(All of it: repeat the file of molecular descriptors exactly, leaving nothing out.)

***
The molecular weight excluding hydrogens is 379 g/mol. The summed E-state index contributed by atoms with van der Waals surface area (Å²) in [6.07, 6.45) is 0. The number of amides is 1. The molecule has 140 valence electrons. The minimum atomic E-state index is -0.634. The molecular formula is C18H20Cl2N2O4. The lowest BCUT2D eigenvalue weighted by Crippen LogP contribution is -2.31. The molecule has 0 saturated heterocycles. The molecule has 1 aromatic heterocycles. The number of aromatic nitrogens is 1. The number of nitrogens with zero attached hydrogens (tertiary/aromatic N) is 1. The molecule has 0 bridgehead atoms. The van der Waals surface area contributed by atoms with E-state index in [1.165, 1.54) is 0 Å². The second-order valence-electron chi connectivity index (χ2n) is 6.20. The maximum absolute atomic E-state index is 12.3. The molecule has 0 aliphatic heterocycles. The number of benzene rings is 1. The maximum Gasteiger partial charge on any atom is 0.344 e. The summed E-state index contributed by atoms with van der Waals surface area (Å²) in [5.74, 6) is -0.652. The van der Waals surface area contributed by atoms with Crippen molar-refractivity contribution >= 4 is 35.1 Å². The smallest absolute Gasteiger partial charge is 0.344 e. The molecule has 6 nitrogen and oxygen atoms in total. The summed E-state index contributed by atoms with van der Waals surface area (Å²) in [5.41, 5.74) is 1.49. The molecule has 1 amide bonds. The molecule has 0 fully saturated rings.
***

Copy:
The molecular weight excluding hydrogens is 379 g/mol. The summed E-state index contributed by atoms with van der Waals surface area (Å²) in [6.07, 6.45) is 0. The number of amides is 1. The molecule has 140 valence electrons. The minimum atomic E-state index is -0.634. The molecular formula is C18H20Cl2N2O4. The lowest BCUT2D eigenvalue weighted by Crippen LogP contribution is -2.31. The molecule has 0 saturated heterocycles. The molecule has 1 aromatic heterocycles. The number of aromatic nitrogens is 1. The number of nitrogens with zero attached hydrogens (tertiary/aromatic N) is 1. The molecule has 0 bridgehead atoms. The van der Waals surface area contributed by atoms with E-state index in [1.165, 1.54) is 0 Å². The second-order valence-electron chi connectivity index (χ2n) is 6.20. The maximum absolute atomic E-state index is 12.3. The molecule has 0 aliphatic heterocycles. The number of benzene rings is 1. The maximum Gasteiger partial charge on any atom is 0.344 e. The summed E-state index contributed by atoms with van der Waals surface area (Å²) in [5.74, 6) is -0.652. The van der Waals surface area contributed by atoms with Crippen molar-refractivity contribution >= 4 is 35.1 Å². The smallest absolute Gasteiger partial charge is 0.344 e. The molecule has 6 nitrogen and oxygen atoms in total. The summed E-state index contributed by atoms with van der Waals surface area (Å²) in [5.41, 5.74) is 1.49. The molecule has 1 amide bonds. The molecule has 0 fully saturated rings.